Wednesday, August 20, 2014
It’s not that there wasn’t a self-referential pop culture before “Weird Al” Yankovic; it’s just that those of us under forty might have a hard time remembering it. Just as difficult to imagine are those who, even after all these years—after all the albums and songs and verses, after all the puns and parodies and poetry—still think of Weird Al as nobody more than that guy who rhymes about food over popular music. Weird Al engages the entire culture, in all its functions and facets, through his lyrics, his videos, his original musical-style parodies. Just how he does it all remains a mystery no matter how often he explains it.
When he explained it to me recently, by Skype, he said much that I’d never heard before, even though, like most culture vultures my age, I’ve followed his career since the early eighties. And if a lot of those early songs did in fact find their rhymes in the names of food, it’s also true that a lot of them did not. His songs have become more intricate with each new album, even as they’ve become more expansive. And more popular, too. It’s easy to forget that Weird Al’s career, after an early but tough start, nearly failed to make it very far out of the eighties. It wasn’t until his parody of “Smells Like Teen Spirit” (“Smells Like Nirvana”) that he safely established full traction and momentum.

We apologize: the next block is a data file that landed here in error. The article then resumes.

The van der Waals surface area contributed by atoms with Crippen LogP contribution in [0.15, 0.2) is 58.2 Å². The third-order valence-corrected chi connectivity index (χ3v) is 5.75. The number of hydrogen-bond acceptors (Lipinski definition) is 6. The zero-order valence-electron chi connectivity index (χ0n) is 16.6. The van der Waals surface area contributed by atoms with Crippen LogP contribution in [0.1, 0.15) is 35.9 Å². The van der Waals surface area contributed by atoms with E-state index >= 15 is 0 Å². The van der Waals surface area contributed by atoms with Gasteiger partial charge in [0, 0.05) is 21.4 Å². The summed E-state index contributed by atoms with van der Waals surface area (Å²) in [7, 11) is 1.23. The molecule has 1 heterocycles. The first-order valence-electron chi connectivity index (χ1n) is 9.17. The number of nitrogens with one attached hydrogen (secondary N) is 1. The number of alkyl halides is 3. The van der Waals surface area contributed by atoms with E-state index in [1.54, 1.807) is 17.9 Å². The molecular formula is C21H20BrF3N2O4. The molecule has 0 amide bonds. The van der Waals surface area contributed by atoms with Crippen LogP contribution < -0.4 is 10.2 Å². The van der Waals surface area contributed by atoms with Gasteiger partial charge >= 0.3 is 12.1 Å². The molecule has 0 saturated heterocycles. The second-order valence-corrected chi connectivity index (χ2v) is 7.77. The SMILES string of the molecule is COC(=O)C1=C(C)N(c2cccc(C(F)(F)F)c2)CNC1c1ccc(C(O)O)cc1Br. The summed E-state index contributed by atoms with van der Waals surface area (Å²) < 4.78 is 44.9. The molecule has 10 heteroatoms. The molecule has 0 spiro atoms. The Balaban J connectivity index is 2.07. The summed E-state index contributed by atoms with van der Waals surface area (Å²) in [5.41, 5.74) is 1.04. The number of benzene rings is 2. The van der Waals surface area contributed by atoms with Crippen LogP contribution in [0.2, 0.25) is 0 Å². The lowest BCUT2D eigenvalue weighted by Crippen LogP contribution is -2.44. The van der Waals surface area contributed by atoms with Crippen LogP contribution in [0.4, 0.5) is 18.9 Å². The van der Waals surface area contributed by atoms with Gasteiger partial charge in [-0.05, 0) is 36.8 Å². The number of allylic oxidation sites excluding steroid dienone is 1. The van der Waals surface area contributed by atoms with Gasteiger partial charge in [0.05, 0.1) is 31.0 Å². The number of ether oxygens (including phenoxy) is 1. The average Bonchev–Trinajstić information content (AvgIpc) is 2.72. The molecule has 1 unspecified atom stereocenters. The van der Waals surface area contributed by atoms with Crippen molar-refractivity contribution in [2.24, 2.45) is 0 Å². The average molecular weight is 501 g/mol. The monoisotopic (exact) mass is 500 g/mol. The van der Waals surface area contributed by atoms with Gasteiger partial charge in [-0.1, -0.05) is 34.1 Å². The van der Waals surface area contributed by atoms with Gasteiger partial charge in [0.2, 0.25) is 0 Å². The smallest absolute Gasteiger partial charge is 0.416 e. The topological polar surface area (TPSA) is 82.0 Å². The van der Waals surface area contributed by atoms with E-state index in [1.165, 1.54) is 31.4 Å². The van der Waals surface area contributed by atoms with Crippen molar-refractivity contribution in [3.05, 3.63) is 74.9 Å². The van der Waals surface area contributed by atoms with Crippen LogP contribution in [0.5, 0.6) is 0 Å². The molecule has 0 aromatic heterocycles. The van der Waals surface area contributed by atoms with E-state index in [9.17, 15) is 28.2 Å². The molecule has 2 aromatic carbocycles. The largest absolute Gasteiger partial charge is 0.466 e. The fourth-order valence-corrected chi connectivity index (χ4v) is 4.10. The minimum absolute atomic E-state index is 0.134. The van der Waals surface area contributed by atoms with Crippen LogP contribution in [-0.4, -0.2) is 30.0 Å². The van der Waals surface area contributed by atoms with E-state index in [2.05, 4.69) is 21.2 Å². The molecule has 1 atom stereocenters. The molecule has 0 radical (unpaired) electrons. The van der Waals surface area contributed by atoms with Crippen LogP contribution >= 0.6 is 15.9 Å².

Read the rest at the Paris Review
Labels: Weird Al Yankovic
Thursday, August 14, 2014
Outside the White House gates, crowds spent the night chanting, “Jail to the Chief.” On August 8, 1974, Richard Nixon delivered his resignation speech via live broadcast and then managed a few hours’ sleep. At 4 a.m. his watch stopped, its battery at last run down on this, his very last day in the White House, the day he made his farewell remarks to the White House staff. It would be his final speech as a professional politician and, whether he knew it or not, his masterpiece. For sheer shamelessness, for raw naked honesty, for pathos and bathos, for autobiographical allusion and psychological revelation, there’d never been anything from a president quite like it, and there hasn’t been anything like it since.
Delivered in a moment of crisis, amidst a profound depression that would last for months, the emotion he exhibited in the speech was real. Everyone in the room felt it. Henry Kissinger in his memoirs would call the speech “one of the most dramatic moments in American history,” “an elegy of anguish,” “as rambling as the previous night’s had been disciplined.” His wife, Pat, was none too pleased “that after all the agony television had caused us,” as Nixon would write, “its prying eye should be allowed to intrude on this last and most intimate moment of all.”
Labels: Richard Nixon